The next-generation missile to arm United States combat helicopters, tactical jets and UAVs will leverage evolutionary improvements in seeker, fuze and control technology.
The Joint Air-to-Ground Missile (JAGM), now under development by competing industry teams, will replace today’s Hellfire, TOW and Maverick missiles. It will give U.S. Army Apache Longbows, Marine Zulu Cobras, Navy Super Hornets and follow-on platforms an interoperable, precision-guided weapon to engage armored and "soft" targets at greater ranges through battlefield obscurants or countermeasures. In contrast to today’s menu of specialized missiles, the versatile new weapon will switch seeker modes, warhead fuzing and flight profiles to suit the engagement.
Lt. Col. Robert Barrie, JAGM program manager with the Army Aviation and Missile Command (AMCOM), noted that unlike today’s family of Hellfire models, "There’s not a JAGM K, L, M and R; it’s just JAGM — one missile."
JAGM plans now call for Initial Operational Capability on the Army’s AH-64D, Marine Corps AH-1Z and Navy F-18E/F in 2016, followed in 2017 by the Navy MH-60R Seahawk and Army MQ-1C Sky Warrior UAV. JAGM is the notional replacement for the Army’s canceled ARH-70A Arapaho helicopter, and other platforms are expected to extend their reach and improve their survivability with the new missile.
Maximum missile range from rotary-wing aircraft will be up to 16 km, twice that of today’s Hellfire. Fixed-wing range to 28 km will be marginally greater than that of today’s Maverick in a package about one-fifth the weight of the laser-guided AGM-65E. To fit existing helicopters, JAGM has to integrate its longer-range rocket motor, multi-purpose warhead and more capable electronics in a round about the same size and weight as today’s 7-inch-diameter Hellfire.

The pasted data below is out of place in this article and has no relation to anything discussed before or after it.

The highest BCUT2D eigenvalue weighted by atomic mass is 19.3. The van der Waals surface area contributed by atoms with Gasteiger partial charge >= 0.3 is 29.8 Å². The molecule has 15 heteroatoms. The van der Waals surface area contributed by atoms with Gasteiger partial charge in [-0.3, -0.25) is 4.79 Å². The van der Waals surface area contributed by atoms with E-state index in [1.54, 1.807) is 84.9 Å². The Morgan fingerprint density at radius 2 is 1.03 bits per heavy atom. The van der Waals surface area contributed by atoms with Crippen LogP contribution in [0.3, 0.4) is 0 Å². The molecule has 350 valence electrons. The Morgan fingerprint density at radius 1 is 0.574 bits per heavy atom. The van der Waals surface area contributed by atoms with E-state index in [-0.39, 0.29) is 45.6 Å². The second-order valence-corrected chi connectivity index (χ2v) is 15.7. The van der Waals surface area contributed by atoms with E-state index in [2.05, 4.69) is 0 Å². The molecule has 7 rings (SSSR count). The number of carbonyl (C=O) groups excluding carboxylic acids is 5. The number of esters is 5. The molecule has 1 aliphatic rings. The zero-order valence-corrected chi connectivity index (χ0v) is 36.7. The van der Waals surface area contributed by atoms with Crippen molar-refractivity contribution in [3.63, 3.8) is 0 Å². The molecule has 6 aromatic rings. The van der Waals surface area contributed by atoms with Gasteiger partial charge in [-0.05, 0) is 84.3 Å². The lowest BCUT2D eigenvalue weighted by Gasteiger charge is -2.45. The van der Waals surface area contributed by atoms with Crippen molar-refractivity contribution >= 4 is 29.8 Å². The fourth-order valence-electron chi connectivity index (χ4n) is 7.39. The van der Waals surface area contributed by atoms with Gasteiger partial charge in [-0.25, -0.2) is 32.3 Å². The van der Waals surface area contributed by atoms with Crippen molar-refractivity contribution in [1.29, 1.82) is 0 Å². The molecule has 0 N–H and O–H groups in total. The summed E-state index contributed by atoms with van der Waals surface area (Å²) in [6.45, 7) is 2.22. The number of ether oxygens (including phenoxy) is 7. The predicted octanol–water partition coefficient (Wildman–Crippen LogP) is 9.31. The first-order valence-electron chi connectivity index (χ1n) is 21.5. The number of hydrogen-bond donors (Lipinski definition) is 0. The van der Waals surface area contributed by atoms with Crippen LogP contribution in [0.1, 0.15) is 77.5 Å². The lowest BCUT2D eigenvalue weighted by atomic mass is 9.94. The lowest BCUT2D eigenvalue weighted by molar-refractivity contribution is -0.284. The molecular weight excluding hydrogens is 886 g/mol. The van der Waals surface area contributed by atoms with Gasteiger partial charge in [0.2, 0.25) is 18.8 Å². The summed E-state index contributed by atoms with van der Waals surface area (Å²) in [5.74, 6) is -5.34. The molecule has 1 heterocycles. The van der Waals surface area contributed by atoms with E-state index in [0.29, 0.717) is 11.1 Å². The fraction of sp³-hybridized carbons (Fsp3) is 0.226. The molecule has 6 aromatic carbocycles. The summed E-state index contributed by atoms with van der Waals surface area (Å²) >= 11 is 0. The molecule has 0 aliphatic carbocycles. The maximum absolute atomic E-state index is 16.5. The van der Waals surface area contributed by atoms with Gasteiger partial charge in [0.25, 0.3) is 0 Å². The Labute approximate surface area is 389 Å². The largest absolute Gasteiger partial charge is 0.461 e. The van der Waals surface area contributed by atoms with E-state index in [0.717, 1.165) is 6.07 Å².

Equally challenging, the new missile has to work with the hardware and software of different launch platforms. "JAGM will be 100 percent compatible with the systems as they stand today," said Barrie. Nevertheless, he added, "There may be changes that are required on the platform side to get the full capabilities of JAGM."
The new missile will, for example, provide 360-degree capability to shoot fixed, moving and relocatable targets at any launch azimuth. It will fly to a programmed point for lock-on after launch with its Semi-Active Laser/Imaging InfraRed/Millimeter Wave radar (SAL/IR/MMW) seeker. With an open system architecture, the smart, modular weapon is meant to evolve even further. "We’ve designed for production improvements in increments over time, so we’re not doing a ‘stovepipe’ design," Barrie said.
As JAGM lead service, the Army relies on a Joint Interface Control Working Group to mate the missile with multiple platforms and incorporate requirements from the Navy Program Executive Office for Unmanned Aviation and Strike Weapons. "Management of that is quite challenging," Barrie acknowledged. "We do look at it as a system solution, so there’s not a one-each piece of the design. The F-18 portion of the requirement is uniquely Navy, but we truly do look at it as ‘purple.’"
AMCOM last September awarded a Raytheon-Boeing team and Lockheed Martin 27-month JAGM technology development (TD) contracts. Competitors will each build six prototype missiles — three for ground-launched government testing and three spares.
To maximize cost competition and reduce development risk, the TD strategy takes both contractors through preliminary design reviews and ultimately down-selects a winner for System Development and Demonstration, Engineering and Manufacturing Development, and Low Rate Initial Production phases. Target price for the production JAGM is $100,000 to $120,000 per missile.